In November, the Campaign will host a major equity symposium, which will explore the implications of Justice Kennedy’s decision in depth and will consider the broad variety of avenues for helping school districts achieve and maintain racial diversity that are allowed under that ruling. Speakers and presenters will include Legal Defense Fund Director Ted Shaw, Harvard Law School’s Lani Guinier; and Hoover Institute scholar and frequent court critic Eric Hanushek.

The Symposium will also highlight the research and legal theories that contribute to understanding of Chief Justice Roberts’ decision which, according to Wells, ignores not only solid social science evidence, but also the beliefs of the vast majority of Americans who say that diversity in public education is important for the future of U.S. democracy and America’s standing in a global economy.

“The overwhelming body of evidence shows that integrated education provides benefits not only to minority students, but also majority students and the population at large,” Wells said.

Both Rebell and Wells vowed the The Campaign will work with educators and political leaders to continue to identify constitutionally appropriate methods for helping school districts achieve and maintain public school diversity, since there are strong benefits to the students and society for doing so…

“We stand committed to partnering with local leaders in Louisville, Seattle and other community around the country in pursuit of the crucial goal of diverse, inclusive quality education for all of our children,” said Rebell. “In addition we plan to work with the U.S. Congress to strengthen the No Child Left Behind Act and with state courts which are enforcing educational guarantees in state constitutions to continue to implement the vision of equal educational opportunity which was articulated by the U.S. Supreme Court in Brown.”


School Integration and Grutter

While advocates and analysts on both sides of the Seattle and Louisville cases have been debating what they mean for the legacy of Brown, Tom Goldstein at SCOTUSblog examines how today's rulings follow in the steps of a more recent education case, Grutter v. Bollinger:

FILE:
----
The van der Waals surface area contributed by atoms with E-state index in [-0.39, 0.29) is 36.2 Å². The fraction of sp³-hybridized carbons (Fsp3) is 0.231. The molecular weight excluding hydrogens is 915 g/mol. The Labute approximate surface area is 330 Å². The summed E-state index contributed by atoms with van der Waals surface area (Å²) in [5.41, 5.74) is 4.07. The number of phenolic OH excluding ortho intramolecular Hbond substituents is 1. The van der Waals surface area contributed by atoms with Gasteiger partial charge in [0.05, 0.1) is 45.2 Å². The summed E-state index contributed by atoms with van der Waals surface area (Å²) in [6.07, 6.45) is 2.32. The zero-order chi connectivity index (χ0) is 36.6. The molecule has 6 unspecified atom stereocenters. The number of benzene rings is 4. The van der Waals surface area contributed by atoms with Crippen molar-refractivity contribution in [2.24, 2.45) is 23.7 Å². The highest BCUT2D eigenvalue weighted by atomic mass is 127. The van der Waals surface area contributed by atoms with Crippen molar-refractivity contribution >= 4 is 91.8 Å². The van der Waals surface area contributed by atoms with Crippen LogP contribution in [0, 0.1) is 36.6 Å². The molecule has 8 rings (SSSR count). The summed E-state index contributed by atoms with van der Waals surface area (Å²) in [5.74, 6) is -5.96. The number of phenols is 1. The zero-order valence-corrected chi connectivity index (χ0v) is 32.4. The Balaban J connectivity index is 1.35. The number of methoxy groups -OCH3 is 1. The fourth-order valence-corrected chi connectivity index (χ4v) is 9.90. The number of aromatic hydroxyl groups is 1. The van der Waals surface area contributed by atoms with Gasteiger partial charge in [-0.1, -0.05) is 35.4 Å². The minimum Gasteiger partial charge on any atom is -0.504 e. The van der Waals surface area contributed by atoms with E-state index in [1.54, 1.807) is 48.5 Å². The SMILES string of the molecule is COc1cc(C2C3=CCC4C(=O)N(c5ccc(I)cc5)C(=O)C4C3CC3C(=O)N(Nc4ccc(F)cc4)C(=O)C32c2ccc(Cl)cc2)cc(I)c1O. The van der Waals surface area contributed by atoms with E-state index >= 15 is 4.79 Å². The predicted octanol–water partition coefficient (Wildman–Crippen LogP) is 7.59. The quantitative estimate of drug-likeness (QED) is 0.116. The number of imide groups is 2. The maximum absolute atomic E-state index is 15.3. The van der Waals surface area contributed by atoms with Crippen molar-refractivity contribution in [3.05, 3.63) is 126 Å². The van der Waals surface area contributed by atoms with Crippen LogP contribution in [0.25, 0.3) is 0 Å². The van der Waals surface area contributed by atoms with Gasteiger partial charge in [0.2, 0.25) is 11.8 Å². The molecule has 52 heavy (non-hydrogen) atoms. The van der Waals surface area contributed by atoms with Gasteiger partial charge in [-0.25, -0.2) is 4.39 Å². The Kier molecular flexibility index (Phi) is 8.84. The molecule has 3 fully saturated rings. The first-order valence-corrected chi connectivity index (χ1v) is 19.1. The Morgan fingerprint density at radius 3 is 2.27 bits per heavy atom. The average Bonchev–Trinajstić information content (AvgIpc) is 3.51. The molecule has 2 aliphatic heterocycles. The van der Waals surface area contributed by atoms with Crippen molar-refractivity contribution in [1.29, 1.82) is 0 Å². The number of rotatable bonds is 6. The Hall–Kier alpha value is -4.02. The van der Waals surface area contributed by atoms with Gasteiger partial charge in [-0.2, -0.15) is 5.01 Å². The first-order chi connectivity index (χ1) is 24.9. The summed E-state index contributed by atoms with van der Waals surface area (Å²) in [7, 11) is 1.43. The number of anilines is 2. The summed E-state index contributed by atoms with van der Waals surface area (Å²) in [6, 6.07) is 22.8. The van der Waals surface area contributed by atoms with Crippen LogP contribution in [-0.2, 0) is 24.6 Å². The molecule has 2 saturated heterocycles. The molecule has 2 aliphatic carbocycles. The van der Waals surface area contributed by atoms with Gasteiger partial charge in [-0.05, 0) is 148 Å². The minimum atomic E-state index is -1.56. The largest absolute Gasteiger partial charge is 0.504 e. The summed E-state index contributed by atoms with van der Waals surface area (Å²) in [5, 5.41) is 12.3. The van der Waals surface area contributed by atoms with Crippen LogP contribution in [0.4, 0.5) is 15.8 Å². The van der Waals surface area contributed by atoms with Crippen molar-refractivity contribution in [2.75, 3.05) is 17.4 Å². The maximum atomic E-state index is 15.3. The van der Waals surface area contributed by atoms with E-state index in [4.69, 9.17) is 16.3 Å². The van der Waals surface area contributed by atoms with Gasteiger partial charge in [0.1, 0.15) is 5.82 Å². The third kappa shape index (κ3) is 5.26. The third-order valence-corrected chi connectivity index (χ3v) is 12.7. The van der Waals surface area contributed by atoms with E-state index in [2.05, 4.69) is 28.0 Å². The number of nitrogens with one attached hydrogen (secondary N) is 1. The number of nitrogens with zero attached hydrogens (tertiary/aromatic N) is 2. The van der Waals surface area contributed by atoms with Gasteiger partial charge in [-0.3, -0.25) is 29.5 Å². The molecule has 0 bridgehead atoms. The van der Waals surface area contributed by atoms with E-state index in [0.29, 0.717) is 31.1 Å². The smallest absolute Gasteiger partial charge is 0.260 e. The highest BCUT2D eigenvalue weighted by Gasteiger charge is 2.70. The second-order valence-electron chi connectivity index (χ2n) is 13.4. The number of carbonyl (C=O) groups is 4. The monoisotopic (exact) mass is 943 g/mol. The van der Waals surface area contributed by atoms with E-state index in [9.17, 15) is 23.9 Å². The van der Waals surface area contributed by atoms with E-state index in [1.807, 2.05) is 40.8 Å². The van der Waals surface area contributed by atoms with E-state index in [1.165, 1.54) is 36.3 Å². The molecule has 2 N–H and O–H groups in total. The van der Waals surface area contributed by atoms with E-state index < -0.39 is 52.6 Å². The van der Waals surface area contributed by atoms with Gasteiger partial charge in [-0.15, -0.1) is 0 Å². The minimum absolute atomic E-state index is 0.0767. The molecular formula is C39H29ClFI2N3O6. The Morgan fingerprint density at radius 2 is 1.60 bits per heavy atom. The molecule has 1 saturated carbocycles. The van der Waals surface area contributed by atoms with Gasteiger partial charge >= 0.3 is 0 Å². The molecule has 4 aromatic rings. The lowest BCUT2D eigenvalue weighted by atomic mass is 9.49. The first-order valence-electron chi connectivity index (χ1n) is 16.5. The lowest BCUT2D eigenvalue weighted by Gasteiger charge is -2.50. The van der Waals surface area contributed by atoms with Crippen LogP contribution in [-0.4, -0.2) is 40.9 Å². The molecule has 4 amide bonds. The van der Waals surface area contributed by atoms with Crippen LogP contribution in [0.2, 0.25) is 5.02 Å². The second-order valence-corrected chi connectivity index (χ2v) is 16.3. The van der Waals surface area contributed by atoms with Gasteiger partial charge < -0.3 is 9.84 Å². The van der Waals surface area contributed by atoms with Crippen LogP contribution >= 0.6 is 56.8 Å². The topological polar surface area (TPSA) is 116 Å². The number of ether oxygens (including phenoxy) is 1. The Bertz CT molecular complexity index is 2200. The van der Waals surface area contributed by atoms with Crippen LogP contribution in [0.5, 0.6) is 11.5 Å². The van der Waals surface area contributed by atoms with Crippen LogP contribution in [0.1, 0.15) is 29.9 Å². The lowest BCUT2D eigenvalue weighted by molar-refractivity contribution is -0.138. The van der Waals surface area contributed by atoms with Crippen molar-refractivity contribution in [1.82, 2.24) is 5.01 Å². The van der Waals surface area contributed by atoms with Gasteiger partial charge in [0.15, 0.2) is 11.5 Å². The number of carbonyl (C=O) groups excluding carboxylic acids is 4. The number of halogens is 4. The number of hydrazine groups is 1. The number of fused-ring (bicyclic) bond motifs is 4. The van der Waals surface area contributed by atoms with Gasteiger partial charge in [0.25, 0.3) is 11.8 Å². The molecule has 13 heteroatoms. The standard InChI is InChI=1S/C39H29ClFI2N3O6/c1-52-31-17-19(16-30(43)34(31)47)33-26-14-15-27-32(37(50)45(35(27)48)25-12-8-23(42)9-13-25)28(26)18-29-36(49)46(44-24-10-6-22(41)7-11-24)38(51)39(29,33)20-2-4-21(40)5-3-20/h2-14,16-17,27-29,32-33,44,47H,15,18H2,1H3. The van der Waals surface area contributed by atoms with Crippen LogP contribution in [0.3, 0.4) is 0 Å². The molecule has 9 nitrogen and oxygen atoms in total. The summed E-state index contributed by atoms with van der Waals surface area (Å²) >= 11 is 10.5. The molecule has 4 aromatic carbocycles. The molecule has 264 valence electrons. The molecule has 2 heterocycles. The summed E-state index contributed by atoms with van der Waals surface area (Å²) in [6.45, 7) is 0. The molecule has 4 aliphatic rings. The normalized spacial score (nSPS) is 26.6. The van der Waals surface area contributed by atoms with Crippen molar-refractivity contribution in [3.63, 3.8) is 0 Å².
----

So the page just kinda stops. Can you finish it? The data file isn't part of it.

"One reading of today’s decision in the race cases is that the Supreme Court has outlawed programs that seek to increase racial diversity in the schools. Justice Kennedy’s concurrence does not adopt that view, however. And because his is the fifth vote, it is controlling. The better view, I think, is that the Court today has come close to extending the Grutter model to the lower school context, holding that school districts may account for race as one factor among many in student placement."

Goldstein goes on to discuss what the decision leaves open:

"Here is what is not perfectly clear, and regrettably so. Justice Kennedy leaves open the substantial prospect that schools can use the Grutter model of employing race as one of many factors, even absent a showing that other efforts that do not involve the express use of race have failed. But he does not clearly decide the issue, which is the major open jurisprudential question."

In a later post, Goldstein expands on his conclusions:

"So, progressives may be relatively sanguine about the decision. (And conservatives may be disappointed.) For liberals, it could have been – indeed, after argument, it was widely expected to be – much worse." On the other hand, he notes, "Justice Kennedy’s proposed alternative that schools consider race as one among many factors in admissions (a la Grutter) strikes me as impractical. K-12 school assignment is not comparable to the admissions process for college and graduate programs. For resource reasons at the very least, school districts must paint with a much broader brush."


Equal Justice Society: Critical but Optimistic

(June 28, 2007) - The Equal Justice Society issued the following statement today regarding the Supreme Court decision in Parents Involved in Community Schools v. Seattle School District and Meredith v. Jefferson County Board of Education:

"We're encouraged that school districts may continue to use available tools to achieve the critical goals of equal educational opportunity and inclusion that a majority of the Court endorsed today," said Charles Ogletree, Harvard Law School Jesse Climenko Professor of Law, founding and executive director of the Charles Hamilton Houston Institute for Race and Justice, and board chair of the Equal Justice Society.